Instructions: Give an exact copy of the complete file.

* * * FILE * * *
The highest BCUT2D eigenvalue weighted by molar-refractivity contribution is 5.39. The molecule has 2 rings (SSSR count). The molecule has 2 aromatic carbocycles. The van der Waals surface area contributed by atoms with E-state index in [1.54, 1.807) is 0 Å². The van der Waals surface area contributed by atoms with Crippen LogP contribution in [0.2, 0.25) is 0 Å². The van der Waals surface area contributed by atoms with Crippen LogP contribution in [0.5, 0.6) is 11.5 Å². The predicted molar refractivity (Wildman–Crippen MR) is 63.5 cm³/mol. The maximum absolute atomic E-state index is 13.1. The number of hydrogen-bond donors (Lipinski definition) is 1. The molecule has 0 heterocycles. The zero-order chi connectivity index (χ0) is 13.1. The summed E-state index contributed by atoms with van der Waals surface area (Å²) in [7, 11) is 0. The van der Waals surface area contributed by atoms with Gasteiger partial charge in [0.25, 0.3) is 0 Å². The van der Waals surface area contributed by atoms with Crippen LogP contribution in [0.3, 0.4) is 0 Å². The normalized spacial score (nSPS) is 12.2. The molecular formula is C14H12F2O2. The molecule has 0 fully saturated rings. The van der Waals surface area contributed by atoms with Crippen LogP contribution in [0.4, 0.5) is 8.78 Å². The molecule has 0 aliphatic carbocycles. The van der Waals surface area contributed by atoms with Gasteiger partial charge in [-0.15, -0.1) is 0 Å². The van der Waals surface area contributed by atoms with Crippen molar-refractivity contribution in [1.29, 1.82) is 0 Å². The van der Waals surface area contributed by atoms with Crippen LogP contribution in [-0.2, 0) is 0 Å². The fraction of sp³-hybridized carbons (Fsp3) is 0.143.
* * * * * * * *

The highest BCUT2D eigenvalue weighted by molar-refractivity contribution is 5.39. The molecule has 2 rings (SSSR count). The molecule has 2 aromatic carbocycles. The van der Waals surface area contributed by atoms with E-state index in [1.54, 1.807) is 0 Å². The van der Waals surface area contributed by atoms with Crippen LogP contribution in [0.2, 0.25) is 0 Å². The van der Waals surface area contributed by atoms with Crippen LogP contribution in [0.5, 0.6) is 11.5 Å². The predicted molar refractivity (Wildman–Crippen MR) is 63.5 cm³/mol. The maximum absolute atomic E-state index is 13.1. The number of hydrogen-bond donors (Lipinski definition) is 1. The molecule has 0 heterocycles. The zero-order chi connectivity index (χ0) is 13.1. The summed E-state index contributed by atoms with van der Waals surface area (Å²) in [7, 11) is 0. The van der Waals surface area contributed by atoms with Gasteiger partial charge in [0.25, 0.3) is 0 Å². The van der Waals surface area contributed by atoms with Crippen LogP contribution in [0.3, 0.4) is 0 Å². The normalized spacial score (nSPS) is 12.2. The molecular formula is C14H12F2O2. The molecule has 0 fully saturated rings. The van der Waals surface area contributed by atoms with Crippen LogP contribution in [0.4, 0.5) is 8.78 Å². The molecule has 0 aliphatic carbocycles. The van der Waals surface area contributed by atoms with Gasteiger partial charge in [-0.15, -0.1) is 0 Å². The van der Waals surface area contributed by atoms with Crippen molar-refractivity contribution in [1.29, 1.82) is 0 Å². The van der Waals surface area contributed by atoms with Crippen LogP contribution in [-0.2, 0) is 0 Å². The fraction of sp³-hybridized carbons (Fsp3) is 0.143.